Thanksgiving is a holiday built on tradition. And, much to my surprise, I seem to have found a new one of my own -- writing about dry-brined turkey.
After more than 20 years of Thanksgiving stories, I didn't think there was much left that could be said about turkey. But three years ago I wrote about a new technique I'd fallen in love with. And judging from the hundreds of happy e-mails I received, readers shared that affection.
I tweaked it a bit last year, to similar reaction, and now here I am writing about it again, with even more improvements.
At first glance, the recipe is so simple it's hard to believe there could be anything to add, but it's in the nature of cooking (or at least of recipe tinkering) to always move forward. We're like great white sharks that way -- that and the whole eating-just-for-recreation thing.
In its most basic form, dry-brining is nothing more than salting turkey and letting it sit for several days. I based it on the Zuni Café chicken my friend Judy Rodgers has made famous at her San Francisco restaurant.
Dry-brined turkey is, if anything, even more remarkable. While turkey sometimes can be dry and bland, after dry-brining, the meat is moist and flavorful. And in an improvement over wet-brining (which I enthusiastically practiced for several years), the texture of the meat stays firm and muscular, with none of the sponginess that can result from added moisture.
Brining the bird
It couldn't be simpler to do. Here's how it works: Sprinkle the bird with salt, allowing about 1 tablespoon of kosher salt for every 5 pounds of turkey. That's not a lot -- it won't look like much more than what you'd normally apply just before roasting. And contrary to some published reports (I'm looking at you, Cook's Illustrated!), you can sprinkle the salt right onto the skin; you don't need to lift the skin and salt the meat.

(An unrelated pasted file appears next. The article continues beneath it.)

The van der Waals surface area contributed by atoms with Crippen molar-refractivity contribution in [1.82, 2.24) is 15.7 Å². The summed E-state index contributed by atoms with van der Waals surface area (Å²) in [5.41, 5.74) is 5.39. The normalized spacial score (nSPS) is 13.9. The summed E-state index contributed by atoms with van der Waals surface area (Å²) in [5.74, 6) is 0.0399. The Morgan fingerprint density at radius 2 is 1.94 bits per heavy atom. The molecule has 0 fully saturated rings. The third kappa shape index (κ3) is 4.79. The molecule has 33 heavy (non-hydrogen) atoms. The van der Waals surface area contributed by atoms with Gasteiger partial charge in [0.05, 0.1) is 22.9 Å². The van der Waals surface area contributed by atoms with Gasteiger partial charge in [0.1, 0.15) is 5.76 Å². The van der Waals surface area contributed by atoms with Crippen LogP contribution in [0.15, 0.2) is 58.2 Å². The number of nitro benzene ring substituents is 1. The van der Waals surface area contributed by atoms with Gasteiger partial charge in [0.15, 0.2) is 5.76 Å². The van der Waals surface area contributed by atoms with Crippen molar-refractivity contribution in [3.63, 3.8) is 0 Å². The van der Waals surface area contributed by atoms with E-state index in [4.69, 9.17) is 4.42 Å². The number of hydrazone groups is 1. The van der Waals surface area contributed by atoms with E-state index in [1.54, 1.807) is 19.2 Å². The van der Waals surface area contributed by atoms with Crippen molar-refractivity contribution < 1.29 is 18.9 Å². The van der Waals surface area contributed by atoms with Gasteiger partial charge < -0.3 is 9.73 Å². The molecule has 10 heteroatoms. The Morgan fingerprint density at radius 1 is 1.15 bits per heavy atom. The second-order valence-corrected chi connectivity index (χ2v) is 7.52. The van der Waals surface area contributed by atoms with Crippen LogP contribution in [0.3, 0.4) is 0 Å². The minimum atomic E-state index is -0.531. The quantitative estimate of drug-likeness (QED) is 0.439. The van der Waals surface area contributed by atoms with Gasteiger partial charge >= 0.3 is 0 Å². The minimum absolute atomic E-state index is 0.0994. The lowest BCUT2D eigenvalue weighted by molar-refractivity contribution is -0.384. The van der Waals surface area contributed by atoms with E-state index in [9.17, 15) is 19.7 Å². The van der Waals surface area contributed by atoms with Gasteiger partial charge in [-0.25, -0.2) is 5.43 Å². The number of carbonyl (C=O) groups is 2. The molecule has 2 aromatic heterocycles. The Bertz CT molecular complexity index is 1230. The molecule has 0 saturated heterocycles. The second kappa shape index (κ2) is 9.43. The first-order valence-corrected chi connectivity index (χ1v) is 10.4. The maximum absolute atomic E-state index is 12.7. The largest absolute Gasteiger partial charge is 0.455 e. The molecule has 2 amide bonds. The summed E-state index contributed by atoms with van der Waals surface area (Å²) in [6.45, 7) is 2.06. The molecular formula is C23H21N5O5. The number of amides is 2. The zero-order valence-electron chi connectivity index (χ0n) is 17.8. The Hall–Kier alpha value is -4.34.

Then stick the turkey in a sealed plastic bag and refrigerate. After a day or so, you might see some liquid in the bag. Don't worry. Salt naturally pulls moisture from meat. Give the turkey a light massage through the bag to make sure the salt is distributed evenly and stick it back in the fridge.
After three days, you'll see that the moisture has been reabsorbed by the meat, pulling the salt with it. At this point, if you're a perfectionist, you can remove the turkey from the bag, put it on a plate and let it dry in the refrigerator for several hours (the fan in the refrigerator works very well as a skin-dryer). If you haven't yet reached that level of obsession, you can just pat the skin dry with a paper towel; the skin may not be quite as brown or crisp, but few will notice.
Then you roast it. Start at 450 degrees to get the browning going, then after a half-hour or so, reduce to 325 to cook through. In the past, I've called for rotating the turkey during cooking so it browns more evenly. No more, it's just too big a hassle considering the modest improvement in color.
So simple, how could you change it? Ha! You don't know the power of a motivated tinkerer . . . or of curious readers.
My first major discovery came after several e-mails asking whether it could be done with frozen turkeys too, rather than adding three days of defrosting time onto the three days of dry-brining. It seemed like a good idea, so we tried it in the test kitchen and it worked perfectly.
So no longer do you have to buy your turkey a week in advance. Just rinse the frozen turkey in cool water (to start the defrosting process), pat it dry and salt it. Then proceed just as you would with a fresh turkey. By the time it's defrosted, it'll be seasoned and ready to go.
That makes dry-brined turkey much more convenient. Other reader e-mails prompted an idea that made it even more delicious. As originally constructed, with just plain salt, this recipe delivers a really deep, pure turkey flavor. It's not overly salty, more like seasoned all the way to the bone.